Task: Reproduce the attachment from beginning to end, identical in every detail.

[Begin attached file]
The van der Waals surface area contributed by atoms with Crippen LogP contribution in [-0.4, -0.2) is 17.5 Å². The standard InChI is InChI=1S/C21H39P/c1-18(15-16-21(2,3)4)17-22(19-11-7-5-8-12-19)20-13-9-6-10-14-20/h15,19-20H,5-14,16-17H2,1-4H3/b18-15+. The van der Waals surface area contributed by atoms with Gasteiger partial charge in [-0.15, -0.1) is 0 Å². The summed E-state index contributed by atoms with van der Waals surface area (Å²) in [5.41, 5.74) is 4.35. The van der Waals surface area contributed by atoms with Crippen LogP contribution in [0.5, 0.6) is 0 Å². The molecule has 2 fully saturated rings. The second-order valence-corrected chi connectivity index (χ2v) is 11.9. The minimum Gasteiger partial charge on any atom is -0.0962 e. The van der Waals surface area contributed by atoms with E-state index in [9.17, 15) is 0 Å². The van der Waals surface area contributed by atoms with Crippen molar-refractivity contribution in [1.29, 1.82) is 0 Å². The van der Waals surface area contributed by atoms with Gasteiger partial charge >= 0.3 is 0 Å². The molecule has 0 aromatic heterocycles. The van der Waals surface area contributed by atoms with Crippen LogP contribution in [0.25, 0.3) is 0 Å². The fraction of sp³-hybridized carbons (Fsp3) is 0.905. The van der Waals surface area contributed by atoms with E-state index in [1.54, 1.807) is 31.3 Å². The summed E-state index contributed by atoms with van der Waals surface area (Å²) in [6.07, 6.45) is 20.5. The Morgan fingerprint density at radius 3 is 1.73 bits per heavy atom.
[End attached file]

The van der Waals surface area contributed by atoms with Crippen LogP contribution in [-0.4, -0.2) is 17.5 Å². The standard InChI is InChI=1S/C21H39P/c1-18(15-16-21(2,3)4)17-22(19-11-7-5-8-12-19)20-13-9-6-10-14-20/h15,19-20H,5-14,16-17H2,1-4H3/b18-15+. The van der Waals surface area contributed by atoms with Gasteiger partial charge in [-0.15, -0.1) is 0 Å². The summed E-state index contributed by atoms with van der Waals surface area (Å²) in [5.41, 5.74) is 4.35. The van der Waals surface area contributed by atoms with Crippen LogP contribution in [0.5, 0.6) is 0 Å². The molecule has 2 fully saturated rings. The second-order valence-corrected chi connectivity index (χ2v) is 11.9. The minimum Gasteiger partial charge on any atom is -0.0962 e. The van der Waals surface area contributed by atoms with E-state index in [9.17, 15) is 0 Å². The van der Waals surface area contributed by atoms with Crippen molar-refractivity contribution in [1.29, 1.82) is 0 Å². The van der Waals surface area contributed by atoms with Gasteiger partial charge >= 0.3 is 0 Å². The molecule has 0 aromatic heterocycles. The van der Waals surface area contributed by atoms with Crippen LogP contribution in [0.25, 0.3) is 0 Å². The fraction of sp³-hybridized carbons (Fsp3) is 0.905. The van der Waals surface area contributed by atoms with E-state index in [1.54, 1.807) is 31.3 Å². The summed E-state index contributed by atoms with van der Waals surface area (Å²) in [6.07, 6.45) is 20.5. The Morgan fingerprint density at radius 3 is 1.73 bits per heavy atom.